By Ansh Chaudhary
Since last Friday, President Trump's tweet threatening to raise tariffs from 10% to 25% on $200 billion of goods imported from China has been hanging over Wall Street. These tariff hikes are a response to what President Trump sees as China's reversal on a number of prior commitments regarding fairer trading rules. Major indexes have fallen by 1-2% since last week. The yuan has lost a little over 2% against the dollar, according to Reuters. The stakes for both economies are high, but maybe more so for China.
In the following figure from MarketWatch, we can see exactly how lopsided the trade relationship is between the two countries. The impact falls mainly on Chinese producers and American consumers and farmers, reports MarketWatch. With the exception of agriculture, the U.S. is generally a net importer from China.
Along with the trade imbalance, the U.S. has had an ongoing battle with Chinese tech firms such as Huawei and ZTE regarding privacy concerns. In addition to the mounting pressure from the U.S., the Chinese government could face a nationalistic backlash if it is seen as "conceding too much to Washington," reports Reuters. "Agreeing to U.S. demands to end subsidies and tax breaks for state-owned firms and strategic sectors would also overturn China's state-led economic model and weaken the Communist Party's grip on the economy."
At the same time, China is also aware it must reach a deal soon to avoid a drawn-out trade war that could hamper its economic growth. Circumventing that route and retaliating U.S. companies directly could cause companies to shift investment outside the country, also a detriment to China's economy, says Reuters.
China hopes domestic spending from its citizens will "minimize the economic damage of its trade fight with the U.S.," according to The Wall Street Journal. However, figures for China's economy released in recent weeks have looked bleak. While industrial output and retail sales growth have been slowing, personal debt has been rising, due, in part, to China's pricey apartments. Consumer prices have also risen 2.5%, which has affected middle-class families in China, who earn only a fifth of what U.S. middle-class families earn, reports the Journal. Amy Shang, a research associate, mentions Chinese buyers are taking caution as living costs rise and limited job mobility is weighing on income.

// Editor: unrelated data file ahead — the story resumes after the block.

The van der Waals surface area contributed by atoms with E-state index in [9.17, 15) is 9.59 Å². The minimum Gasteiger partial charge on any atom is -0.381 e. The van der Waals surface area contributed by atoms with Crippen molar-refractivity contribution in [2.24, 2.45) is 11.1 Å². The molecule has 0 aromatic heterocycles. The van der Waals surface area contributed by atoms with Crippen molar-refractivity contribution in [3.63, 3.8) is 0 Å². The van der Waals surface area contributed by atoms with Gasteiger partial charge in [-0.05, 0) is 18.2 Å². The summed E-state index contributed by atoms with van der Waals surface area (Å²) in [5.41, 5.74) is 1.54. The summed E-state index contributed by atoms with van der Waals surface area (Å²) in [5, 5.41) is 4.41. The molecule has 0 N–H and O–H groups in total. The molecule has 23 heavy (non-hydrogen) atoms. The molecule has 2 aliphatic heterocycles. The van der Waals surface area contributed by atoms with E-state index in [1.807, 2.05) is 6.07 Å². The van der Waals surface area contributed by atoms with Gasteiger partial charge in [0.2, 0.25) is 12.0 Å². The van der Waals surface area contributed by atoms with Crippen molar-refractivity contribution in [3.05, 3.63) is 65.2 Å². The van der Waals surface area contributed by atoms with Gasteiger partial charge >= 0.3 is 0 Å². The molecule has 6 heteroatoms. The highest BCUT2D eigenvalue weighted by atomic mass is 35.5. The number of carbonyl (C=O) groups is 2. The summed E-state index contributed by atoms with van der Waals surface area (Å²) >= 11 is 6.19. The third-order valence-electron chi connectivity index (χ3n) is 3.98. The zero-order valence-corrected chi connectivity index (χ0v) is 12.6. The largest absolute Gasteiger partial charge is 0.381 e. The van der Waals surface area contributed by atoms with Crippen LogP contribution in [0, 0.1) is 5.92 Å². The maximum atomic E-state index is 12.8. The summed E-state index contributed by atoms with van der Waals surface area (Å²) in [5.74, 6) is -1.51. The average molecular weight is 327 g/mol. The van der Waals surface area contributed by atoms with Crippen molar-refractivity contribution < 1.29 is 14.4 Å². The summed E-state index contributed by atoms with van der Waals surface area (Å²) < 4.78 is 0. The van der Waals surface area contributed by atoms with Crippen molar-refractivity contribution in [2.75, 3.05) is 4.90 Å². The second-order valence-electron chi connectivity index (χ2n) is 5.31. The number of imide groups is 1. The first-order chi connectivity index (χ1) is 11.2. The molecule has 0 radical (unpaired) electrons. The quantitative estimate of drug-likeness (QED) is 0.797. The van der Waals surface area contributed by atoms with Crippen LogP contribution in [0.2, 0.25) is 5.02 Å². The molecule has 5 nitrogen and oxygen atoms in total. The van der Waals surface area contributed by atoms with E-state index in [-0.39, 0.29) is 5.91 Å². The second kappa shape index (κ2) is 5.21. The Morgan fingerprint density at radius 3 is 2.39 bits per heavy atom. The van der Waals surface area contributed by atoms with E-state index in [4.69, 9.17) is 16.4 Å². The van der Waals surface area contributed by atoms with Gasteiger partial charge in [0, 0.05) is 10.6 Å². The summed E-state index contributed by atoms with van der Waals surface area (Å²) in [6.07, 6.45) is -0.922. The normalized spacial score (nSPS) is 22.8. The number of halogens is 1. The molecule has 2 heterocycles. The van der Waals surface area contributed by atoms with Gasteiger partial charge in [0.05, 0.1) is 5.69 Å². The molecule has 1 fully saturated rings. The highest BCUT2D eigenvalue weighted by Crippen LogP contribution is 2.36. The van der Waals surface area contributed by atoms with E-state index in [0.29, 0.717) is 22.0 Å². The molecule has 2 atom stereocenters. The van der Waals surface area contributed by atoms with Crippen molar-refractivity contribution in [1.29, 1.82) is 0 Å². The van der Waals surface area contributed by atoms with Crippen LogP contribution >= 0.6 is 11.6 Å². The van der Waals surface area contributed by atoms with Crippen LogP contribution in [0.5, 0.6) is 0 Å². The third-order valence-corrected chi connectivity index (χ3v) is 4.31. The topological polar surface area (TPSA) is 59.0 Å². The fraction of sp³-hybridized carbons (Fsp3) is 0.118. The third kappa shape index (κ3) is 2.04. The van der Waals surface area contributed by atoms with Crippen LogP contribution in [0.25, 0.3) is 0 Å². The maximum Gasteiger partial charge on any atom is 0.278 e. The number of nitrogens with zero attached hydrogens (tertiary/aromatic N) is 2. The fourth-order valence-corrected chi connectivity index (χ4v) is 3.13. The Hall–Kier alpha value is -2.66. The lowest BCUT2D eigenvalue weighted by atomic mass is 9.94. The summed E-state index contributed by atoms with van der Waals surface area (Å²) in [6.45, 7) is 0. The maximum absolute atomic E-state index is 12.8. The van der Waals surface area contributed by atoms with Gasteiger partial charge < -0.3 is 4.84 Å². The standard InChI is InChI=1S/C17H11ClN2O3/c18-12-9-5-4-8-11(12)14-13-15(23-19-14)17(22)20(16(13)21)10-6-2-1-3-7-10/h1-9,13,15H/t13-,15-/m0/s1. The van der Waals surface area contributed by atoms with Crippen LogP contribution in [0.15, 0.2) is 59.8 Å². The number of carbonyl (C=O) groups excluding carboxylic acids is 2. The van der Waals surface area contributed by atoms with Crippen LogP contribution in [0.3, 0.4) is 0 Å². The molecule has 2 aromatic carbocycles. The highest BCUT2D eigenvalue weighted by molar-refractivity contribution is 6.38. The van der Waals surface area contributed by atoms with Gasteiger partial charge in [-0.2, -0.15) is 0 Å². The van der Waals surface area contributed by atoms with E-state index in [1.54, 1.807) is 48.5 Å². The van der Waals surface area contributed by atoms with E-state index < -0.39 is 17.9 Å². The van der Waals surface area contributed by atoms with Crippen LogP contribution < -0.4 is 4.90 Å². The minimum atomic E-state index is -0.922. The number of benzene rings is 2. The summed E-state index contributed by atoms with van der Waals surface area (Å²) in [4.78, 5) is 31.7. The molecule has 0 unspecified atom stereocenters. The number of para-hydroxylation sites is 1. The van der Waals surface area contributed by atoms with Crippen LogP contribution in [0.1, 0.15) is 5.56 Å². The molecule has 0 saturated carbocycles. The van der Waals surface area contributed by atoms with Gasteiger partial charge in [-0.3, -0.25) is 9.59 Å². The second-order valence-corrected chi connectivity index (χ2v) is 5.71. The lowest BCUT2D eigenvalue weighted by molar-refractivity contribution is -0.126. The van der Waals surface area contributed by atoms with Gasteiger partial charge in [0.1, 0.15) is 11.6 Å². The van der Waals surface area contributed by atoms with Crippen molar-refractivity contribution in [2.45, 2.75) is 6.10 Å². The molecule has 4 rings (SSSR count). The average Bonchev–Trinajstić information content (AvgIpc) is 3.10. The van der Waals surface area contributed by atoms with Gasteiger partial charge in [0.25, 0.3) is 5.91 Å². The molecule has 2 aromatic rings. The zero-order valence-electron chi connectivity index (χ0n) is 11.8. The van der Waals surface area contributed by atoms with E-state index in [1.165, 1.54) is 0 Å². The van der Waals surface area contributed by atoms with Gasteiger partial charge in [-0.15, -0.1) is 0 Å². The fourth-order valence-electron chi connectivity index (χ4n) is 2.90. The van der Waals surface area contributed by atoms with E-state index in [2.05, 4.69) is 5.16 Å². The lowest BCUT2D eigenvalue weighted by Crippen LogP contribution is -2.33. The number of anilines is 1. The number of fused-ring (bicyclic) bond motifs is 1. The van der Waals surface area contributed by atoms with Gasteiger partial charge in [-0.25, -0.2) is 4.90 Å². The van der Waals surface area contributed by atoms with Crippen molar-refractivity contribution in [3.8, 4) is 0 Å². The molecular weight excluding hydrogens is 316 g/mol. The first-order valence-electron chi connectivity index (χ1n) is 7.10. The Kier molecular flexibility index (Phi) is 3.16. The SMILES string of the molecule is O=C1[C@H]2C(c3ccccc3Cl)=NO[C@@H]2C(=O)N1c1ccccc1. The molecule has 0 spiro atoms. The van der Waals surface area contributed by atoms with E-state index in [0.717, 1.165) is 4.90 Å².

Both sides have a lot at risk here, and they know that the longer the trade war goes on, the more it affects their domestic economies. Presidents Trump and Xi meet next at the G-20 summit in June.
Sectors: The average momentum score for the Sector Benchmark ETFs decreased from 14.09 to 2.55. Momentum increased for only one of the 11 sectors last week. Utility's score increased by 1 point, boosting that sector from eighth to third place. Consumer Staples and Real Estate overtook Technology and Financials for the top two spots, respectively. Energy remained the laggard, in part due to tensions rising in Iran this week.
Factors: Among the Factor Benchmark ETFs, the average factor score decreased from 16.00 to 2.33. Momentum decreased for all 12 factors last week. The score for High Beta, which fell 25 points, decreased the most. High Beta subsequently plummeted from third place to last. Low Volatility and Momentum overtook Market Cap and Quality for the top two positions, respectively.
Global: The average Global Benchmark ETF momentum score decreased from 6.73 to -7.82 for the week. Momentum decreased in all 11 global sectors. China's momentum score decreased the most, losing 26 points, dropping that sector from eighth to 10th place. Latin America remained the laggard after a 14-point decrease in momentum score. The USA remained in the top spot despite a 15-point decrease in momentum score.
Editor's Note: The summary bullets for this article were chosen by Seeking Alpha editors.